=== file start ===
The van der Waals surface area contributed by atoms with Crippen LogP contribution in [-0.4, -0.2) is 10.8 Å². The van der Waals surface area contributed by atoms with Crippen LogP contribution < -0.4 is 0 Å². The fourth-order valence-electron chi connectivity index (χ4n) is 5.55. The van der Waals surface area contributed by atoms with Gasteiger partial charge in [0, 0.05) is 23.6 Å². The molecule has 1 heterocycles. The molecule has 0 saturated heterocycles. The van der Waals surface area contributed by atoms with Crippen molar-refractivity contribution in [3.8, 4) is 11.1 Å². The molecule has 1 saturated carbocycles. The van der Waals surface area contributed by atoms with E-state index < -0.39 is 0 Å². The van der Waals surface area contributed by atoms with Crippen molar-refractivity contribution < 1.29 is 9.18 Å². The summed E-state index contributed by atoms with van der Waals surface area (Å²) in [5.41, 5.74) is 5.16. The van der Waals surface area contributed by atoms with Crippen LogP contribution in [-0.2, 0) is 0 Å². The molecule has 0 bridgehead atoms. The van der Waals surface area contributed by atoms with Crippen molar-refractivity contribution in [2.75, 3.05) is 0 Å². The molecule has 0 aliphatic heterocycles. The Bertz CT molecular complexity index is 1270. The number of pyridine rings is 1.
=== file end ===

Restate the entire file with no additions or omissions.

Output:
The van der Waals surface area contributed by atoms with Crippen LogP contribution in [-0.4, -0.2) is 10.8 Å². The van der Waals surface area contributed by atoms with Crippen LogP contribution < -0.4 is 0 Å². The fourth-order valence-electron chi connectivity index (χ4n) is 5.55. The van der Waals surface area contributed by atoms with Gasteiger partial charge in [0, 0.05) is 23.6 Å². The molecule has 1 heterocycles. The molecule has 0 saturated heterocycles. The van der Waals surface area contributed by atoms with Crippen molar-refractivity contribution in [3.8, 4) is 11.1 Å². The molecule has 1 saturated carbocycles. The van der Waals surface area contributed by atoms with E-state index < -0.39 is 0 Å². The van der Waals surface area contributed by atoms with Crippen molar-refractivity contribution < 1.29 is 9.18 Å². The summed E-state index contributed by atoms with van der Waals surface area (Å²) in [5.41, 5.74) is 5.16. The van der Waals surface area contributed by atoms with Crippen LogP contribution in [-0.2, 0) is 0 Å². The molecule has 0 bridgehead atoms. The van der Waals surface area contributed by atoms with Crippen molar-refractivity contribution in [2.75, 3.05) is 0 Å². The molecule has 0 aliphatic heterocycles. The Bertz CT molecular complexity index is 1270. The number of pyridine rings is 1.